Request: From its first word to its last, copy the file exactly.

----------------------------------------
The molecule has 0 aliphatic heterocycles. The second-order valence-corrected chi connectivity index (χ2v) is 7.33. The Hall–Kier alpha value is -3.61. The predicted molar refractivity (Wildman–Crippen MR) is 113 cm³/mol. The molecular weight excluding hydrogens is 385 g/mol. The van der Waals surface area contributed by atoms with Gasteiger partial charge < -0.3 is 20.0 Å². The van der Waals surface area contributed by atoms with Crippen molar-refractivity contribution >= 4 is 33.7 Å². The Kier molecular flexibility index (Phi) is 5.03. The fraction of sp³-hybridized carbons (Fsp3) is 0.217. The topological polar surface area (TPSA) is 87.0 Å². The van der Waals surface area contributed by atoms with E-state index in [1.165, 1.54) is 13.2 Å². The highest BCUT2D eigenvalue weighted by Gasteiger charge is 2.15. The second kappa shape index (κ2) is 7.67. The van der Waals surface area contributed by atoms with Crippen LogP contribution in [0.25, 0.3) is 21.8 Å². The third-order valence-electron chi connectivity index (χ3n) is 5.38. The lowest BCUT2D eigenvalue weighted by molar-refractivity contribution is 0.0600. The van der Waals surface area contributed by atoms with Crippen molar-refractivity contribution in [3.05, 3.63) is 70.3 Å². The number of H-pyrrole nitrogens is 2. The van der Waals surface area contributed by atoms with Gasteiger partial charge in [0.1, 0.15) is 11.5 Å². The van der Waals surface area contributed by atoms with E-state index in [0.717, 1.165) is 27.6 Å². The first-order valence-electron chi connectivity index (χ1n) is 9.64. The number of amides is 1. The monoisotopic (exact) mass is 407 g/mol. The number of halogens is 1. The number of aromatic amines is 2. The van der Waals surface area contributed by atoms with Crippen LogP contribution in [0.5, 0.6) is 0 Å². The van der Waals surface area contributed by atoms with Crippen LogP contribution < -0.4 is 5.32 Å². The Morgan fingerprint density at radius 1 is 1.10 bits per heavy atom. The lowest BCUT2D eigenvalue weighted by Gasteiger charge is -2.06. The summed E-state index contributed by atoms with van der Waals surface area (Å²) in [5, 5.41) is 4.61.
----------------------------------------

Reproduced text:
The molecule has 0 aliphatic heterocycles. The second-order valence-corrected chi connectivity index (χ2v) is 7.33. The Hall–Kier alpha value is -3.61. The predicted molar refractivity (Wildman–Crippen MR) is 113 cm³/mol. The molecular weight excluding hydrogens is 385 g/mol. The van der Waals surface area contributed by atoms with Gasteiger partial charge < -0.3 is 20.0 Å². The van der Waals surface area contributed by atoms with Crippen molar-refractivity contribution >= 4 is 33.7 Å². The Kier molecular flexibility index (Phi) is 5.03. The fraction of sp³-hybridized carbons (Fsp3) is 0.217. The topological polar surface area (TPSA) is 87.0 Å². The van der Waals surface area contributed by atoms with E-state index in [1.165, 1.54) is 13.2 Å². The highest BCUT2D eigenvalue weighted by Gasteiger charge is 2.15. The second kappa shape index (κ2) is 7.67. The van der Waals surface area contributed by atoms with Crippen LogP contribution in [0.25, 0.3) is 21.8 Å². The third-order valence-electron chi connectivity index (χ3n) is 5.38. The lowest BCUT2D eigenvalue weighted by molar-refractivity contribution is 0.0600. The van der Waals surface area contributed by atoms with Crippen molar-refractivity contribution in [3.05, 3.63) is 70.3 Å². The number of H-pyrrole nitrogens is 2. The van der Waals surface area contributed by atoms with Gasteiger partial charge in [0.1, 0.15) is 11.5 Å². The van der Waals surface area contributed by atoms with E-state index in [0.717, 1.165) is 27.6 Å². The first-order valence-electron chi connectivity index (χ1n) is 9.64. The number of amides is 1. The monoisotopic (exact) mass is 407 g/mol. The number of halogens is 1. The number of aromatic amines is 2. The van der Waals surface area contributed by atoms with Crippen LogP contribution in [0.5, 0.6) is 0 Å². The van der Waals surface area contributed by atoms with Crippen LogP contribution < -0.4 is 5.32 Å². The Morgan fingerprint density at radius 1 is 1.10 bits per heavy atom. The lowest BCUT2D eigenvalue weighted by Gasteiger charge is -2.06. The summed E-state index contributed by atoms with van der Waals surface area (Å²) in [5, 5.41) is 4.61.